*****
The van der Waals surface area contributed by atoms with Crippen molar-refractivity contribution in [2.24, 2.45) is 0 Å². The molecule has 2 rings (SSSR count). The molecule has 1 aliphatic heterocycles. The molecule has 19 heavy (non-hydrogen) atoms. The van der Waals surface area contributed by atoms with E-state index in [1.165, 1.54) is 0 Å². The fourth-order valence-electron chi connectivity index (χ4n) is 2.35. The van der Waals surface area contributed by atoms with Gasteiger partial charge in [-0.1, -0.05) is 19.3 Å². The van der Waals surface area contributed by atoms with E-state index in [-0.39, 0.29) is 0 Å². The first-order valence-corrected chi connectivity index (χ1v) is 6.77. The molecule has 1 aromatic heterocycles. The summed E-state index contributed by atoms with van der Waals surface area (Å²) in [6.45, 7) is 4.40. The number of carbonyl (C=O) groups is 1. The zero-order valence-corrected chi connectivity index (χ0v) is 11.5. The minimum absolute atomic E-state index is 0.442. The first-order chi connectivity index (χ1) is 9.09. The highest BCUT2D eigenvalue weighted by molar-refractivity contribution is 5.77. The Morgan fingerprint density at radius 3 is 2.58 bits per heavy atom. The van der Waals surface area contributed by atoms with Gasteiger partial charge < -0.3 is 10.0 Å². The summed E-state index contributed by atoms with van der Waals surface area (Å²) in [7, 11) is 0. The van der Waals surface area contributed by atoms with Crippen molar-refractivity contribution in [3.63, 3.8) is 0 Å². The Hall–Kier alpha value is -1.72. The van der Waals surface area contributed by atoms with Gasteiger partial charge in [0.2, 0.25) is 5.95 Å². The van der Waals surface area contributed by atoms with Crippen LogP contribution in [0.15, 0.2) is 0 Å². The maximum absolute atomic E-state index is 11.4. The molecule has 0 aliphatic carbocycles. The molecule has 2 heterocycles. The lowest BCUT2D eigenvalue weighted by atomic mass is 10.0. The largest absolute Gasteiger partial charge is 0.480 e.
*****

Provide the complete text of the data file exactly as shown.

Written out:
The van der Waals surface area contributed by atoms with Crippen molar-refractivity contribution in [2.24, 2.45) is 0 Å². The molecule has 2 rings (SSSR count). The molecule has 1 aliphatic heterocycles. The molecule has 19 heavy (non-hydrogen) atoms. The van der Waals surface area contributed by atoms with E-state index in [1.165, 1.54) is 0 Å². The fourth-order valence-electron chi connectivity index (χ4n) is 2.35. The van der Waals surface area contributed by atoms with Gasteiger partial charge in [-0.1, -0.05) is 19.3 Å². The van der Waals surface area contributed by atoms with E-state index in [-0.39, 0.29) is 0 Å². The first-order valence-corrected chi connectivity index (χ1v) is 6.77. The molecule has 1 aromatic heterocycles. The summed E-state index contributed by atoms with van der Waals surface area (Å²) in [6.45, 7) is 4.40. The number of carbonyl (C=O) groups is 1. The zero-order valence-corrected chi connectivity index (χ0v) is 11.5. The minimum absolute atomic E-state index is 0.442. The first-order chi connectivity index (χ1) is 9.09. The highest BCUT2D eigenvalue weighted by molar-refractivity contribution is 5.77. The Morgan fingerprint density at radius 3 is 2.58 bits per heavy atom. The van der Waals surface area contributed by atoms with Gasteiger partial charge < -0.3 is 10.0 Å². The summed E-state index contributed by atoms with van der Waals surface area (Å²) in [7, 11) is 0. The van der Waals surface area contributed by atoms with Crippen molar-refractivity contribution in [3.63, 3.8) is 0 Å². The Hall–Kier alpha value is -1.72. The van der Waals surface area contributed by atoms with Gasteiger partial charge in [0.2, 0.25) is 5.95 Å². The van der Waals surface area contributed by atoms with Crippen LogP contribution in [0.15, 0.2) is 0 Å². The maximum absolute atomic E-state index is 11.4. The molecule has 0 aliphatic carbocycles. The molecule has 2 heterocycles. The lowest BCUT2D eigenvalue weighted by atomic mass is 10.0. The largest absolute Gasteiger partial charge is 0.480 e.